Friday, June 24, 2011

Papercraft - Will I Marry Ewan McGregor In A Small Ceremony By The Water???

The Vault of Mystery  Probably not.  Okay, definitely not.

Sigh.  Oh, well.

I really, really love's paper toys.  This guy is extremely talented, and all of his stuff is spooky Halloween-related fun.

One of the best toys on Ravensblight is one of the simplest:  The Vault of Mystery!

Much more elegant than a Magic Eight Ball, right?  It doesn't take long to build, and there are no complicated angles or infuriating curves.  Once it's done, just shake it up, pull off the top, turn it over, and dump your fortune onto the table.

The Vault of Mystery also tells me that I likely won't someday have a red unicorn as a pet, which is disappointing, but it tells me that maybe I'll someday learn to magically re-organize my closet through the sheer power of my mind, so there's that, anyway, right?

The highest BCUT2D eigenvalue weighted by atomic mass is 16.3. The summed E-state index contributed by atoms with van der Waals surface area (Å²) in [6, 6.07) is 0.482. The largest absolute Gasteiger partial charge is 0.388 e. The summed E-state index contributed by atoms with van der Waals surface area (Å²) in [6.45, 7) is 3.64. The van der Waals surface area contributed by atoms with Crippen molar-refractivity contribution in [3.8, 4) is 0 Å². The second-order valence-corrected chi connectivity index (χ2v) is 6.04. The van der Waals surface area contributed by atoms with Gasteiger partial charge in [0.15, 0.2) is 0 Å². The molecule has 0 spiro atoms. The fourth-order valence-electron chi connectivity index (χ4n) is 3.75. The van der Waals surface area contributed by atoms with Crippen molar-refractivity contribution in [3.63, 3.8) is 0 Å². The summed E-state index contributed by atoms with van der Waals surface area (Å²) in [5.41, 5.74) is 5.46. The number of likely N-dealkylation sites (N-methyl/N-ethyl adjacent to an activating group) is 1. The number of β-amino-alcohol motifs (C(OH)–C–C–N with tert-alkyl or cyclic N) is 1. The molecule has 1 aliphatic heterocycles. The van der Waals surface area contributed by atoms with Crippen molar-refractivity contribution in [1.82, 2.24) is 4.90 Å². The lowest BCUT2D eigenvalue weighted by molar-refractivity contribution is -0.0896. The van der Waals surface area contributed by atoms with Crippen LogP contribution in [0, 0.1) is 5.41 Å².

Thursday, June 23, 2011

Make Your Own Shrines!

I know I'm slightly late to the game on this idea, (maybe a couple thousand years late) but I've been discovering lately that having an actual physical shrine to look at while you're engaging in Spiritual Stuff And Things can be a big help.  So I decided to make some of my own.

It's a fairly cheap endeavor.  All you need is:

- A shadowbox, which can be found online or at Michael's.  At Michael's, especially, they're heavy and durable, and have been Buy One, Get One For A Penny for couple months now, but you'll have to check to make sure if that sale is still running.

- CARDTSOCK-weight paper.  Very important.  Doing this with regular printer paper will make things way too flimsy.  You can buy cardstock at Walmart for 5 bucks a pack.